Camping is a fun and relaxing way to enjoy time with friends or family while getting back to nature. For millions of people who spend their weeks tied to a cubicle, looking at computer screens or checking their iPhones or Blackberries all day, there’s something really freeing about the idea of kicking back in the sunlight and fresh air, cooking your food over an open flame, and falling asleep to the call of a loon or the chirping of crickets.
Here’s a quick primer to help you make the most of your time in the great outdoors.
Picking a Place
Not sure camping is for you? Remember that there are almost as many ways to camp as there are people who like to camp. You can hike for miles into the backcountry with nothing more than you can carry on your back, or you can roll into a luxury RV park in a massive camper equipped with all the comforts of home.
For most, though, car camping, when you drive to your campsite by car, rather than hiking or RVing, provides a happy medium between these two extremes. Depending on your preference, car camping allows you the freedom of setting up in a modern campground with amenities ranging from hot showers to swimming pools and WiFi, or find a more primitive, out-of-the-way spot.
Think about what kind of experience you want to have. Are bathrooms with flushing toilets important to you, or would you sacrifice those for a secluded lakeside site with no other people in sight? In general, primitive campgrounds offer visitors more space and privacy in exchange for fewer frills.
Be sure to do your research on potential sites so you aren’t surprised when you arrive. Knowing what to expect will also help you pack appropriately.
The Tent: Your Home Away from Home
The first, and most important, thing you’ll need is a tent. While it’s possible to sleep out under the stars, and you may still choose to do so, a tent will protect you from the rain, and will also minimize your exposure to biting insects.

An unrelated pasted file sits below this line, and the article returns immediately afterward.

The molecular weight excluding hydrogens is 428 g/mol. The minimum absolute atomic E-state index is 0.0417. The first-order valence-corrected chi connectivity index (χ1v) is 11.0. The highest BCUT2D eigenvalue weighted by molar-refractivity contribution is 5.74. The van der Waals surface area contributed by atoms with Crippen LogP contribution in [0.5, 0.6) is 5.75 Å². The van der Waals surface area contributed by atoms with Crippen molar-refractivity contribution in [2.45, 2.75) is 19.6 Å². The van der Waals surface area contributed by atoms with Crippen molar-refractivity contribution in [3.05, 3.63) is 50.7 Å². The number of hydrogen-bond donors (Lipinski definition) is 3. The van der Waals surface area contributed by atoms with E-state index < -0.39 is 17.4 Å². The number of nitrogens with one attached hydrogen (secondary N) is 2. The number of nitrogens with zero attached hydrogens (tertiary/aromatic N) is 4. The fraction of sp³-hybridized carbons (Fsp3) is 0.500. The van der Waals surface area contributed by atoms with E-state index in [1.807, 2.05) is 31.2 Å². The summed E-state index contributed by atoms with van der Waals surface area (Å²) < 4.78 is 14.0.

There are many kinds of tents available, from small, ultralight backpacking tents to massive multi-room family-sized cabin tents.
If you’re planning to go car camping on a regular basis, be sure to choose a tent that will be comfortable for you and your family over the long haul. Today, even the largest tents are relatively light and easy to assemble. The size you get will depend in part on how much time you plan to spend in your tent.
For changing clothes, you will most certainly appreciate a tent that’s tall enough to stand up in. Additionally, if you plan to use your tent as a living space, for sitting, reading, playing games, or other general activities, you will want to buy the largest one that’s practical for your budget, as long as it packs up small enough to fit in your vehicle. Depending on the size of your family, you may want a tent with multiple rooms, so you can have some privacy. Be sure to give some consideration to weight. Unless you know there will always be parking right at the sites you choose, you will probably have to carry your tent for short distances, so lighter and less bulky are real virtues.
If you only plan to sleep in your tent, you can get away with a smaller one, but you’ll need to make sure you have supplemental shelter for wet days, as well as a dry place to store your gear. A canopy, screen house, or even just a few well-placed tarps can make the difference between a dry and happy camping trip and a miserable, soggy one.
What to Pack